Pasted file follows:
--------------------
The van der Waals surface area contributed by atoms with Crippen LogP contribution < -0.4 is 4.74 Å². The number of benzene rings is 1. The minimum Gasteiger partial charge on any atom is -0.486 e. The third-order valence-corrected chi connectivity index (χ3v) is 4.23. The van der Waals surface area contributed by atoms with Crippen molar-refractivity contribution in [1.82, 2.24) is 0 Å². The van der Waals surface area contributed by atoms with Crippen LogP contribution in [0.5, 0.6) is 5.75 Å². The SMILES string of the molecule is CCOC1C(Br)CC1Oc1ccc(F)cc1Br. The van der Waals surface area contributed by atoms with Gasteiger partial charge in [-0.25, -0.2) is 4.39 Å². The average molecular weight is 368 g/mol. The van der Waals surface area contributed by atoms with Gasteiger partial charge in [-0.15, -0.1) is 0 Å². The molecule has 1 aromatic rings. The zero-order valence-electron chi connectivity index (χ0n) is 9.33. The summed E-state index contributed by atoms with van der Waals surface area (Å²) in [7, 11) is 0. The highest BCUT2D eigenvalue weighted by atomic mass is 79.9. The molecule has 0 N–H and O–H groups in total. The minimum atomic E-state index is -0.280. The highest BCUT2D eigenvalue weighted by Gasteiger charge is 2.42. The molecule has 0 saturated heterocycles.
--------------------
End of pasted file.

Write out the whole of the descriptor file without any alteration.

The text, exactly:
The van der Waals surface area contributed by atoms with Crippen LogP contribution < -0.4 is 4.74 Å². The number of benzene rings is 1. The minimum Gasteiger partial charge on any atom is -0.486 e. The third-order valence-corrected chi connectivity index (χ3v) is 4.23. The van der Waals surface area contributed by atoms with Crippen molar-refractivity contribution in [1.82, 2.24) is 0 Å². The van der Waals surface area contributed by atoms with Crippen LogP contribution in [0.5, 0.6) is 5.75 Å². The SMILES string of the molecule is CCOC1C(Br)CC1Oc1ccc(F)cc1Br. The van der Waals surface area contributed by atoms with Gasteiger partial charge in [-0.25, -0.2) is 4.39 Å². The average molecular weight is 368 g/mol. The van der Waals surface area contributed by atoms with Gasteiger partial charge in [-0.15, -0.1) is 0 Å². The molecule has 1 aromatic rings. The zero-order valence-electron chi connectivity index (χ0n) is 9.33. The summed E-state index contributed by atoms with van der Waals surface area (Å²) in [7, 11) is 0. The highest BCUT2D eigenvalue weighted by atomic mass is 79.9. The molecule has 0 N–H and O–H groups in total. The minimum atomic E-state index is -0.280. The highest BCUT2D eigenvalue weighted by Gasteiger charge is 2.42. The molecule has 0 saturated heterocycles.